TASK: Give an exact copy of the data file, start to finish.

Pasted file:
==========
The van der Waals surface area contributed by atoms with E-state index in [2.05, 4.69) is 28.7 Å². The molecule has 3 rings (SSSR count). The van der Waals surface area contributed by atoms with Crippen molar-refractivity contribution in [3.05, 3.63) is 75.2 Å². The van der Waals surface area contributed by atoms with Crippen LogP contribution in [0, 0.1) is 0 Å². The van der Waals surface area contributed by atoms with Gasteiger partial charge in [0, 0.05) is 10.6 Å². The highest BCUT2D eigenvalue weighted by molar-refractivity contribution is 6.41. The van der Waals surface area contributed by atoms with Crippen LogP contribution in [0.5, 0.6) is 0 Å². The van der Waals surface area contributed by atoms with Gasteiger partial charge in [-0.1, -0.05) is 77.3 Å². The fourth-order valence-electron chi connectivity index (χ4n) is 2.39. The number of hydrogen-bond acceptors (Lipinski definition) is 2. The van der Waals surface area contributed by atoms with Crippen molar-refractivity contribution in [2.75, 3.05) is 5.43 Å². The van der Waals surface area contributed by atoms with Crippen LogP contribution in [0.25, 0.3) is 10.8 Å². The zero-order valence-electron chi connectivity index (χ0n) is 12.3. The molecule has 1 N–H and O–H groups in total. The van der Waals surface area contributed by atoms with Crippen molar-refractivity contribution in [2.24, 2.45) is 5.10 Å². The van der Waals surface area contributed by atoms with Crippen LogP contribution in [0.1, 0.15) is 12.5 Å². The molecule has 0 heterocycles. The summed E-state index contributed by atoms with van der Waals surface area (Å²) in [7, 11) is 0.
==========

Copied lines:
The van der Waals surface area contributed by atoms with E-state index in [2.05, 4.69) is 28.7 Å². The molecule has 3 rings (SSSR count). The van der Waals surface area contributed by atoms with Crippen molar-refractivity contribution in [3.05, 3.63) is 75.2 Å². The van der Waals surface area contributed by atoms with Crippen LogP contribution in [0, 0.1) is 0 Å². The van der Waals surface area contributed by atoms with Gasteiger partial charge in [0, 0.05) is 10.6 Å². The highest BCUT2D eigenvalue weighted by molar-refractivity contribution is 6.41. The van der Waals surface area contributed by atoms with Crippen LogP contribution in [0.5, 0.6) is 0 Å². The van der Waals surface area contributed by atoms with Gasteiger partial charge in [-0.1, -0.05) is 77.3 Å². The fourth-order valence-electron chi connectivity index (χ4n) is 2.39. The number of hydrogen-bond acceptors (Lipinski definition) is 2. The van der Waals surface area contributed by atoms with Crippen molar-refractivity contribution in [2.75, 3.05) is 5.43 Å². The van der Waals surface area contributed by atoms with Crippen LogP contribution in [0.25, 0.3) is 10.8 Å². The zero-order valence-electron chi connectivity index (χ0n) is 12.3. The molecule has 1 N–H and O–H groups in total. The van der Waals surface area contributed by atoms with Crippen molar-refractivity contribution in [2.24, 2.45) is 5.10 Å². The van der Waals surface area contributed by atoms with Crippen LogP contribution in [0.1, 0.15) is 12.5 Å². The molecule has 0 heterocycles. The summed E-state index contributed by atoms with van der Waals surface area (Å²) in [7, 11) is 0.